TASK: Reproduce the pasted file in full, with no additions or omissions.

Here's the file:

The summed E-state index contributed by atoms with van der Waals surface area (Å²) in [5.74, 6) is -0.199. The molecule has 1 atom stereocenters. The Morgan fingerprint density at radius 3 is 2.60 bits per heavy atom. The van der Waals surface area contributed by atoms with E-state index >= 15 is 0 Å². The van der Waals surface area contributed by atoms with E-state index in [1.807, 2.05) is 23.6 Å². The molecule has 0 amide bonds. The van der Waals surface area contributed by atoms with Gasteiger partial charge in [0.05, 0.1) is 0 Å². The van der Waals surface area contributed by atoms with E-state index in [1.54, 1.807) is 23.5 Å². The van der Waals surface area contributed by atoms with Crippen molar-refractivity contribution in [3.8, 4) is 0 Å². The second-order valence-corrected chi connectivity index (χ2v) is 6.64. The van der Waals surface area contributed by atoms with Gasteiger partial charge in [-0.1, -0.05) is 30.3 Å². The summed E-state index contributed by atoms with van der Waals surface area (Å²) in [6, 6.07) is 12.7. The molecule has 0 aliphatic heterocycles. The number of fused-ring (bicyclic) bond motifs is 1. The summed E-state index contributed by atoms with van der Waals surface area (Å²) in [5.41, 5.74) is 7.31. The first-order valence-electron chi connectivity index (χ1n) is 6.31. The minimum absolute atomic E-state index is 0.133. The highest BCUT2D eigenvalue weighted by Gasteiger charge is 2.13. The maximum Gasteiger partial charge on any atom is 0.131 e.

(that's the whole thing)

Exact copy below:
The summed E-state index contributed by atoms with van der Waals surface area (Å²) in [5.74, 6) is -0.199. The molecule has 1 atom stereocenters. The Morgan fingerprint density at radius 3 is 2.60 bits per heavy atom. The van der Waals surface area contributed by atoms with E-state index >= 15 is 0 Å². The van der Waals surface area contributed by atoms with E-state index in [1.807, 2.05) is 23.6 Å². The molecule has 0 amide bonds. The van der Waals surface area contributed by atoms with Gasteiger partial charge in [0.05, 0.1) is 0 Å². The van der Waals surface area contributed by atoms with E-state index in [1.54, 1.807) is 23.5 Å². The van der Waals surface area contributed by atoms with Crippen molar-refractivity contribution in [3.8, 4) is 0 Å². The second-order valence-corrected chi connectivity index (χ2v) is 6.64. The van der Waals surface area contributed by atoms with Gasteiger partial charge in [-0.1, -0.05) is 30.3 Å². The summed E-state index contributed by atoms with van der Waals surface area (Å²) in [6, 6.07) is 12.7. The molecule has 0 aliphatic heterocycles. The number of fused-ring (bicyclic) bond motifs is 1. The summed E-state index contributed by atoms with van der Waals surface area (Å²) in [5.41, 5.74) is 7.31. The first-order valence-electron chi connectivity index (χ1n) is 6.31. The minimum absolute atomic E-state index is 0.133. The highest BCUT2D eigenvalue weighted by Gasteiger charge is 2.13. The maximum Gasteiger partial charge on any atom is 0.131 e.